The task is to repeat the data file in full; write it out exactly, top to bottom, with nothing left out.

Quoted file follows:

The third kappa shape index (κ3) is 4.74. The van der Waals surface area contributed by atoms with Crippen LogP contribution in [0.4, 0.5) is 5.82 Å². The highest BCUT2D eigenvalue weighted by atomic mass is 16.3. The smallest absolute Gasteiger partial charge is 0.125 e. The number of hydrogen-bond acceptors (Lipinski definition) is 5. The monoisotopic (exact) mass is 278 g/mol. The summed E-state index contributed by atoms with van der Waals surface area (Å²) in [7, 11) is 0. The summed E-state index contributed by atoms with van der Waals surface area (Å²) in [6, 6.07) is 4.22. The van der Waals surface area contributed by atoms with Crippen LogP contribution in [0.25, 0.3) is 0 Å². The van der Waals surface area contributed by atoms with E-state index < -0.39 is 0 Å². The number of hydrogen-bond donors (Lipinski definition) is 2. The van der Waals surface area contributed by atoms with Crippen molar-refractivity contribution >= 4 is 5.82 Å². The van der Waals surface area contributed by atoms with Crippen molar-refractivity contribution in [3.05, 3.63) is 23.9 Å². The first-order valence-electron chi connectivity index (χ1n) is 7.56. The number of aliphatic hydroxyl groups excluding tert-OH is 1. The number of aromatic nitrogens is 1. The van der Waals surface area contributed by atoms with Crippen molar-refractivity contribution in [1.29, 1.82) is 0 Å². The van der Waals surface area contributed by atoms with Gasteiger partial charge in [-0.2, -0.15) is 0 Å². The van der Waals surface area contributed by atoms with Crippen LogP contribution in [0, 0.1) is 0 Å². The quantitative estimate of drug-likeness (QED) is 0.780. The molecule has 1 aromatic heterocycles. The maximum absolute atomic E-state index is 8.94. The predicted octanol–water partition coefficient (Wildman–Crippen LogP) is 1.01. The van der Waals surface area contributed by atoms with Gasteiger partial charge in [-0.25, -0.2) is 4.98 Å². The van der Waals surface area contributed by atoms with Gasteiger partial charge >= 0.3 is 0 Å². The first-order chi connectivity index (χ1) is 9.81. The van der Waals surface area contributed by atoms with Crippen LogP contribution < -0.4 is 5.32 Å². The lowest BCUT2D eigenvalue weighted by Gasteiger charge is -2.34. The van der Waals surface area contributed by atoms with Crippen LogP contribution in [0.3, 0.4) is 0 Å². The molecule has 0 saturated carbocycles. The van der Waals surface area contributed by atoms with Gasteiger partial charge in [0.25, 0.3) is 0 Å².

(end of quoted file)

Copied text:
The third kappa shape index (κ3) is 4.74. The van der Waals surface area contributed by atoms with Crippen LogP contribution in [0.4, 0.5) is 5.82 Å². The highest BCUT2D eigenvalue weighted by atomic mass is 16.3. The smallest absolute Gasteiger partial charge is 0.125 e. The number of hydrogen-bond acceptors (Lipinski definition) is 5. The monoisotopic (exact) mass is 278 g/mol. The summed E-state index contributed by atoms with van der Waals surface area (Å²) in [7, 11) is 0. The summed E-state index contributed by atoms with van der Waals surface area (Å²) in [6, 6.07) is 4.22. The van der Waals surface area contributed by atoms with Crippen LogP contribution in [0.25, 0.3) is 0 Å². The van der Waals surface area contributed by atoms with E-state index < -0.39 is 0 Å². The number of hydrogen-bond donors (Lipinski definition) is 2. The van der Waals surface area contributed by atoms with Crippen molar-refractivity contribution >= 4 is 5.82 Å². The van der Waals surface area contributed by atoms with Crippen molar-refractivity contribution in [3.05, 3.63) is 23.9 Å². The first-order valence-electron chi connectivity index (χ1n) is 7.56. The number of aliphatic hydroxyl groups excluding tert-OH is 1. The number of aromatic nitrogens is 1. The van der Waals surface area contributed by atoms with Crippen molar-refractivity contribution in [1.29, 1.82) is 0 Å². The van der Waals surface area contributed by atoms with Gasteiger partial charge in [-0.2, -0.15) is 0 Å². The van der Waals surface area contributed by atoms with Crippen LogP contribution in [0, 0.1) is 0 Å². The quantitative estimate of drug-likeness (QED) is 0.780. The molecule has 1 aromatic heterocycles. The maximum absolute atomic E-state index is 8.94. The predicted octanol–water partition coefficient (Wildman–Crippen LogP) is 1.01. The van der Waals surface area contributed by atoms with Gasteiger partial charge in [-0.25, -0.2) is 4.98 Å². The van der Waals surface area contributed by atoms with Gasteiger partial charge >= 0.3 is 0 Å². The first-order chi connectivity index (χ1) is 9.81. The van der Waals surface area contributed by atoms with Crippen LogP contribution < -0.4 is 5.32 Å². The lowest BCUT2D eigenvalue weighted by Gasteiger charge is -2.34. The van der Waals surface area contributed by atoms with Crippen LogP contribution in [0.3, 0.4) is 0 Å². The molecule has 0 saturated carbocycles. The van der Waals surface area contributed by atoms with Gasteiger partial charge in [0.25, 0.3) is 0 Å².